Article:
Drexelfire Home Safety

Understanding Your Fire Insurance Deductible

Your home insurance deductible is the amount of the loss, which the person that is insured has to pay before the insurance company pays off the claim. In understanding your deductible you have to pay if something were to happen to a home such as fire, theft, vandalism.

What Does a Deductible Do?

For home insurance deductibles they will enable you to lower the cost of the insurance by being responsible for some risk. If you have a $250 deductible on the policy of your home you have to pay $250 on the policy in order to cover any losses. This is before the insurance carrier that you have pays the rest of the amount on your claim. If you increase the deductible to $1000 you may be able to save 20-30% on the premiums you pay. One thing you should understand about your home insurance policy deductible is what premium is right for your situation.


Having insurance is asking yourself how much risk are you going to assume if something happens to your home. In understanding your deductible you have to ask yourself this question. Many companies offer deductibles that equal 1% of the value of your home insured, so for example $2,000 on a home worth $200,000.

Loss or damage

You have to know the amount you will have to pay in the event of a loss or damage to the home. You can increase or decrease your deductible but then you will have to pay more or pay less on the loss. In understanding your deductible you have to assess the risks to where your home is. If it is in a neighborhood that has high crime you may want to increase your deductible so you do not have to pay as much in the event of a loss. The same goes for living in an area that has much adverse weather. Basically it is how much you are comfortable paying if something were to happen to your home.

Many people take out higher deductibles when they have many valuable things in the home. People make the mistake of doing this instead of individually insuring each item. What you should understand is how much the item will be insured and how much you will have to pay in the event or damage or theft. Many times it is more prudent on valuable items to insure them separately.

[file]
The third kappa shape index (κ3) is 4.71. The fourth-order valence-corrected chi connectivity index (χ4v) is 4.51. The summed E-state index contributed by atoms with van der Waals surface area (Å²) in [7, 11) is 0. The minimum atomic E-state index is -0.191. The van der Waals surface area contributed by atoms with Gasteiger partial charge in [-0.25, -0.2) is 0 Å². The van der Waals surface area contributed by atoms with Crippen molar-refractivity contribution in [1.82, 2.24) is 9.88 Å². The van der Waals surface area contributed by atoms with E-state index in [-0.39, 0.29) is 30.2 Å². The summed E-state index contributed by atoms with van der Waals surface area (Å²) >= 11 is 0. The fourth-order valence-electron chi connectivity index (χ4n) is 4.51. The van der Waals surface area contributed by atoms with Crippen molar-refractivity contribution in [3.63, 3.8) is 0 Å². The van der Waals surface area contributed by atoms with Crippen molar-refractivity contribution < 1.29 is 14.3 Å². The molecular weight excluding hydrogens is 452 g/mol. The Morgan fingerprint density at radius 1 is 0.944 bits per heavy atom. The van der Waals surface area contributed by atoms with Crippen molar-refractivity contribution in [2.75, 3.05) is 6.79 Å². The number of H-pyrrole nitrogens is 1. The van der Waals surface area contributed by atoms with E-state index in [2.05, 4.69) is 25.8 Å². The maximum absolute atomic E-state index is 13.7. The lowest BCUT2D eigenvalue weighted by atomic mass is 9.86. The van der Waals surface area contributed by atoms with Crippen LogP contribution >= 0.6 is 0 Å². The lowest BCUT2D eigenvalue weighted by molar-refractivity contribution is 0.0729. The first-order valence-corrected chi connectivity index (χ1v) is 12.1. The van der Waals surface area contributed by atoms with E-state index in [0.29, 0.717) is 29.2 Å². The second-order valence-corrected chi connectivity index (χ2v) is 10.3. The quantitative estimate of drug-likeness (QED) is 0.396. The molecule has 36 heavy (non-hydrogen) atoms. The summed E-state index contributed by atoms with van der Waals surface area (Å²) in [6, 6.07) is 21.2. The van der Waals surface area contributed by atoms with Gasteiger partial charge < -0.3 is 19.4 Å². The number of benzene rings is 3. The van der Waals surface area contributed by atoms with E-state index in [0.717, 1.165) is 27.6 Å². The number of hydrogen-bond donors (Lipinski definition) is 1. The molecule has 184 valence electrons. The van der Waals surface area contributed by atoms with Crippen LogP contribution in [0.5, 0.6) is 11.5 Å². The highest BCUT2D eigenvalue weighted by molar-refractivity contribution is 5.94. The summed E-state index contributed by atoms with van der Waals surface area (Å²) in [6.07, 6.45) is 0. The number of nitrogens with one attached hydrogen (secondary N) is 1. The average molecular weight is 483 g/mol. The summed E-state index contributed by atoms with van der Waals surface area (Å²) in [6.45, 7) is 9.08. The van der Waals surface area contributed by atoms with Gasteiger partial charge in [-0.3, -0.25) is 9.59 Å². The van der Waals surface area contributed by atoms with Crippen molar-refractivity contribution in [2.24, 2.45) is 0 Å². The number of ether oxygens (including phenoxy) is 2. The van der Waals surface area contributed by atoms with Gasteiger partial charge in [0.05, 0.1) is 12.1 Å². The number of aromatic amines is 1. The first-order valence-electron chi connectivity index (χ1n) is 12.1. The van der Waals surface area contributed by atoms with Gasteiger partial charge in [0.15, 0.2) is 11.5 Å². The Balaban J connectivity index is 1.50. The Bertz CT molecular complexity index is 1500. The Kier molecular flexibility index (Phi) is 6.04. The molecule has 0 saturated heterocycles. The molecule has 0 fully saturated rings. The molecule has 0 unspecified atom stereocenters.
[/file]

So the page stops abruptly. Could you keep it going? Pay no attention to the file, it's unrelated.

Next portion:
About the Author

David Naughton, the author of bestseller e-book, Life Insurance Singapore 101, thanks to his article, we know the important of fire insurance. If you are interest in life insurance and other stuff that related to insurance in Singapore, feel free to download his other free eBook on his business website.

You can also send him a message via contact form, it is a good option to talk to a professional, especially your carrier, and ask them to explain all the aspects of your deductible to you to make sure you are comfortable with the deductible you have. By better understanding your deductible for your homeowner’s insurance policy you will ensure that you have the one that is right for you.

Etching and Staining Concrete: Checkerboard

Create a completely new look for an old patio, walkway, driveway, sidewalk or any other concrete slab. With the use of proper positioning and planning you can create a checkerboard pattern of any color, size or style. A few simple tools are needed like a tape measure and chalk line to begin, but you will need to rent a diamond-blade concrete saw. You’ll also need to buy a cheap mop and a plastic bucket that you’ll throw away later.

Begin by prepping the concrete slab or other concrete surface you are working with by thoroughly sweeping away any debris and sand. Next give it a good wash with a garden hose and high pressure nozzle. A scrub brush and oxygenated bleach can safely remove any algae or build up of tree debris. Fill a gallon bucket with water then scoop in three or four laundry scoops full of oxygenated bleach. Now stir it up well and immediately pour it out onto the concrete and scrub with the brush. Sprinkle stubborn stains with direct applications of the oxygenated bleach. Rinse off the deck with water. Don’t worry about really bad stains, well work on that next.

Once the concrete slab is dried sufficiently (usually 12-24 hours), it’s time to acid etch the concrete slab. Mix in a plastic bucket with one gallon of water and a cup of muratic acid. You may need a stronger mix for tough stains. Next, take your disposable mop and dip it into the acid/water mix and give it a good stir, being EXTRA careful not to get it on your self or your clothes. Wear goggles and gloves with long pants and sleeved shirts that you don’t mind getting dirty. I always end up spilling it on my shoes, so I change them too.

Spread the wet mop around in a fast paced swirling motion and don’t work yourself into a corner. A pattern-less motion is best. Make sure the mop maintains about the same amount of moisture as you work. Don’t over-saturate the concrete; but don’t let it get dry.

Once it dries for 24 hours, use a tape measure and chalk line to snap lines in a checkerboard shape. You can cheat by snapping two lines at once with two people holding each end of the line. You can also cut out a template from cardboard to double check your grid layout before you begin.

Next, start up the gas powered diamond-blade concrete saw and start cutting. DEFINITLY use a respirator, eye protection and long sleeves and pants. Heavy gloves are also a must have for safety. Crank up the saw and cut about a ΒΌ” deep into the surface. Use a straight-edge, like a 2×4, for a guide. When the dust settles, sweep away the debris and stain the concrete in any color concrete stain you wish for the ultimate checkerboard concrete slab!